Shopping Cart -

Your cart is currently empty.
Continue Shopping
This website use cookies and similar technologies to improve the site and to provide customised content and advertising. By using this site, you agree to this use. To learn more, including how to change your cookie settings, please view our Cookie Policy
Pocketmags Digital Magazines
Pocketmags Digital Magazines
   You are currently viewing the Australia version of the site.
Would you like to switch to your local site?
Digital Subscriptions > Lonely Planet Traveller (UK) > October 2017 > Globetrotter



‘Piping at the Old Man of Storr in Scotland was out of this world. The weather was pretty bleak (classic Scotland), but it cleared up for a bit and I was able to play a few tunes. The ring around the Storr formed a natural amphitheatre, so you could hear me all the way down the valley.’

Ross with his bagpipes on the Isle of Skye
From left Singapore, Laos and Armenia

Few people include bagpipes on their packing list, but for Ross OC Jennings they have been a mainstay of his travels to more than 60 countries. We caught up with the man who has a plan to pipe in every country of the world:

Where has been the most satisfying place to play the bagpipes?

So far, the Middle East has been the greatest place to play the pipes. Everyone seems to absolutely love it – it’s probably something to do with the fact that bagpipes come from that part of the world. Oman, Jordan and many other Middle Eastern nations have their own adaptations of bagpipes, so it’s fairly ingrained in their folk culture and modern pop culture too. I was piping at the Inland Sea in Qatar, which marks its border with Saudi Arabia, when a ginormous 4WD launched over a dune behind me. The car skidded to a stop and out popped a Qatari man. He shouted ‘Yalla! Again!’ I piped up again and he calmly said, ‘They’re slightly out of tune.’ It turns out he was part of the Qatari pipe band. He then proceeded to tune the drones as I played again.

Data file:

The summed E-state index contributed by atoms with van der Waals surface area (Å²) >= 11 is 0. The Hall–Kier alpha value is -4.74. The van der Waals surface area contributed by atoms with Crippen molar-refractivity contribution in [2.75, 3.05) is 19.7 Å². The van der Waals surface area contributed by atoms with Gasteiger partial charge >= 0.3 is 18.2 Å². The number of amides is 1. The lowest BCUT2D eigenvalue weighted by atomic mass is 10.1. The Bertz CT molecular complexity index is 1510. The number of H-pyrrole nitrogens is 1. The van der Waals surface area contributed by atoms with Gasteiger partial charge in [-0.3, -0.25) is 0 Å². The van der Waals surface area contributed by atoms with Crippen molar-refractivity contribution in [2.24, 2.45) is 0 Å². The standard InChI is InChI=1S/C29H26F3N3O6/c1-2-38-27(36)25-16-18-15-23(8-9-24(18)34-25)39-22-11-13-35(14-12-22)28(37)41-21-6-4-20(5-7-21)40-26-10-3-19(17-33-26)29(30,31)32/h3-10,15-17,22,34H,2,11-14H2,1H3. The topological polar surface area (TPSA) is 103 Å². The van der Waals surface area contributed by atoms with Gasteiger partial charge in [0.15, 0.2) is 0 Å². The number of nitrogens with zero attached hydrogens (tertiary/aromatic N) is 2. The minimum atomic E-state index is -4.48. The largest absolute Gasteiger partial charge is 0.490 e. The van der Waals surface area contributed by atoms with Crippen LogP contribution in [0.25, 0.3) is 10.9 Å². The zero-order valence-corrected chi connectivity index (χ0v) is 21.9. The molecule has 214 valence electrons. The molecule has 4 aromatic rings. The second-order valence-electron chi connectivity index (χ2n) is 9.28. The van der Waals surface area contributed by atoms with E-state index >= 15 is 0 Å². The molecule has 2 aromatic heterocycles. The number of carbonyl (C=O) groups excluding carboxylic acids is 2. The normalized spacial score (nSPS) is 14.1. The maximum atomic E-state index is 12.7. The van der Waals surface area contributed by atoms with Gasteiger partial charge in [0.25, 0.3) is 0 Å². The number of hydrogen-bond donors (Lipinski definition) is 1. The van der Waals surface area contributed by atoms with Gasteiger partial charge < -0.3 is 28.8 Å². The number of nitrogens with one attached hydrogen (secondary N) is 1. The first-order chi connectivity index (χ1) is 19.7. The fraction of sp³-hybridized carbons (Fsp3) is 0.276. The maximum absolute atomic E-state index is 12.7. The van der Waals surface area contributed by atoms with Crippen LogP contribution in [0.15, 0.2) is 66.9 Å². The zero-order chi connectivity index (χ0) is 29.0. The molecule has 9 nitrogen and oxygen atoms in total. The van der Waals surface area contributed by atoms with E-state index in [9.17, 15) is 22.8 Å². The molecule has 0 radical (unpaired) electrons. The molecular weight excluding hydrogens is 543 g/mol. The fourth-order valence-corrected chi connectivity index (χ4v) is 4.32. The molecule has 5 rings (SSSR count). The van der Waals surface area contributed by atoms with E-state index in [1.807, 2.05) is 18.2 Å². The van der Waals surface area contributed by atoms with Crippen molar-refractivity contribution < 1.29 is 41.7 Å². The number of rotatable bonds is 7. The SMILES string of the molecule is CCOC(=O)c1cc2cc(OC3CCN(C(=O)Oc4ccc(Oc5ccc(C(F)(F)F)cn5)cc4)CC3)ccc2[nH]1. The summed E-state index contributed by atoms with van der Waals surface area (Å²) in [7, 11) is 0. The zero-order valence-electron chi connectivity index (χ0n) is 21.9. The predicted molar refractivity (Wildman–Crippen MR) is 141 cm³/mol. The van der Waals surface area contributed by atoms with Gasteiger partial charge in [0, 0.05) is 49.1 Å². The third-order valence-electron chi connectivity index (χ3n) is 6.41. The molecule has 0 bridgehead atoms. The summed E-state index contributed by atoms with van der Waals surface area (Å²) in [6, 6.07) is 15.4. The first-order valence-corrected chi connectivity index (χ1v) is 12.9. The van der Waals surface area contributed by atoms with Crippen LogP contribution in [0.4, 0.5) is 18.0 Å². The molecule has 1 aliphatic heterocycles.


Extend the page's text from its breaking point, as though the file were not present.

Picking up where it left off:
Have you had to make any changes to your usual approach?

The bagpipes (and kilts) aren’t suited for all climates, so I do have to mix it up. In South Africa we went shark diving and I’d been given the go-ahead to pipe on board – (apparently loud noises are great for attracting great white sharks). I had already suited up, so I decided I’d just throw on my kilt over the top and pipe away. Not the easiest! When I visited Latvia midwinter, it was so bloody cold that my pipes totally seized up. It was made even worse by the fact that I had worked up a bit of crowd after taking a few cheesy snaps in Riga’s Old Town. My fngers were frozen and my face was so numb I could barely feel it, so when I started to pipe I just couldn’t get anything out. I scuttled away to shouts of, ‘You’re not Scottish!’ Next time I visited a country in midwinter (Slovakia in January this year) I was prepped with a ski-suit and all means of wintery kit.

Purchase options below
Find the complete article and many more in this issue of Lonely Planet Traveller (UK) - October 2017
If you own the issue, Login to read the full article now.
Single Issue - October 2017
Or 599 points
6 Month Digital Subscription
Only $ 3.00 per issue
Or 1799 points
Annual Digital Subscription
Only $ 3.75 per issue
Or 4499 points
Monthly Digital Subscription
Only $ 4.49 per issue
Or 449 points

View Issues

About Lonely Planet Traveller (UK)

"In the October issue... Take off on a Great Escape to Baja California, Mexico, where you will encounter cowboys, fine wines and azure waters; explore Vietnam by train; feast your way around Italy's most gastronomic region, and discover a lifetime of surprises in our new book, Secret Marvels of the World, plus much more "